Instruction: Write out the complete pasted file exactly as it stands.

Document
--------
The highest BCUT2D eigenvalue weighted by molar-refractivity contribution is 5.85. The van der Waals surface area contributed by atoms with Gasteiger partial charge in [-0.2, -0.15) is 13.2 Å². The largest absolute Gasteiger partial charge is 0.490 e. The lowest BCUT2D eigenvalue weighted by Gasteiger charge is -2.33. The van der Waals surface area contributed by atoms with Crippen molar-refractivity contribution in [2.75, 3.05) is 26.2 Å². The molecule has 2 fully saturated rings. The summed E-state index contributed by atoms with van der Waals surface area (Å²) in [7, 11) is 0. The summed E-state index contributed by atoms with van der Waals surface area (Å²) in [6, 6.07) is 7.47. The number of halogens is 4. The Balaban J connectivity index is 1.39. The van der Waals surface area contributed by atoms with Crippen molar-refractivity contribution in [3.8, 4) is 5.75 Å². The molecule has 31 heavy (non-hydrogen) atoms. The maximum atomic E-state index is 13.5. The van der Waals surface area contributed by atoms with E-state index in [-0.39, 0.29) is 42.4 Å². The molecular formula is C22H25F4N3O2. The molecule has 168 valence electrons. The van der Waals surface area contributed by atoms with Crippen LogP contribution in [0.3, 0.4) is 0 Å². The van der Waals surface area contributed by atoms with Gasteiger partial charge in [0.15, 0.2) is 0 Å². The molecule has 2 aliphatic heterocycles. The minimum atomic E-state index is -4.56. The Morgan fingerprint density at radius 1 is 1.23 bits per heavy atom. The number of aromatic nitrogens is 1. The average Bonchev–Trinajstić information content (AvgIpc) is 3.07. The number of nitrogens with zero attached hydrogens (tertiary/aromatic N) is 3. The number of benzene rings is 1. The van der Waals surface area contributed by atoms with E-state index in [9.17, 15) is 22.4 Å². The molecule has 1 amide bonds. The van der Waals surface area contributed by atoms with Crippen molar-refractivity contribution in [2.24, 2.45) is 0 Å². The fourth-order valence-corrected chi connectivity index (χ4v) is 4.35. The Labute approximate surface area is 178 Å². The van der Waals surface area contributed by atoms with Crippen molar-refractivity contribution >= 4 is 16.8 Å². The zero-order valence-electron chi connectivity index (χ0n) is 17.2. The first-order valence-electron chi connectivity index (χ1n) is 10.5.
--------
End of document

The highest BCUT2D eigenvalue weighted by molar-refractivity contribution is 5.85. The van der Waals surface area contributed by atoms with Gasteiger partial charge in [-0.2, -0.15) is 13.2 Å². The largest absolute Gasteiger partial charge is 0.490 e. The lowest BCUT2D eigenvalue weighted by Gasteiger charge is -2.33. The van der Waals surface area contributed by atoms with Crippen molar-refractivity contribution in [2.75, 3.05) is 26.2 Å². The molecule has 2 fully saturated rings. The summed E-state index contributed by atoms with van der Waals surface area (Å²) in [7, 11) is 0. The summed E-state index contributed by atoms with van der Waals surface area (Å²) in [6, 6.07) is 7.47. The number of halogens is 4. The Balaban J connectivity index is 1.39. The van der Waals surface area contributed by atoms with Crippen molar-refractivity contribution in [3.8, 4) is 5.75 Å². The molecule has 31 heavy (non-hydrogen) atoms. The maximum atomic E-state index is 13.5. The van der Waals surface area contributed by atoms with E-state index in [-0.39, 0.29) is 42.4 Å². The molecular formula is C22H25F4N3O2. The molecule has 168 valence electrons. The van der Waals surface area contributed by atoms with Crippen LogP contribution in [0.3, 0.4) is 0 Å². The van der Waals surface area contributed by atoms with Gasteiger partial charge in [0.15, 0.2) is 0 Å². The molecule has 2 aliphatic heterocycles. The minimum atomic E-state index is -4.56. The Morgan fingerprint density at radius 1 is 1.23 bits per heavy atom. The number of aromatic nitrogens is 1. The average Bonchev–Trinajstić information content (AvgIpc) is 3.07. The number of nitrogens with zero attached hydrogens (tertiary/aromatic N) is 3. The number of benzene rings is 1. The van der Waals surface area contributed by atoms with E-state index in [9.17, 15) is 22.4 Å². The molecule has 1 amide bonds. The van der Waals surface area contributed by atoms with Crippen molar-refractivity contribution in [2.24, 2.45) is 0 Å². The fourth-order valence-corrected chi connectivity index (χ4v) is 4.35. The Labute approximate surface area is 178 Å². The van der Waals surface area contributed by atoms with Crippen molar-refractivity contribution >= 4 is 16.8 Å². The zero-order valence-electron chi connectivity index (χ0n) is 17.2. The first-order valence-electron chi connectivity index (χ1n) is 10.5.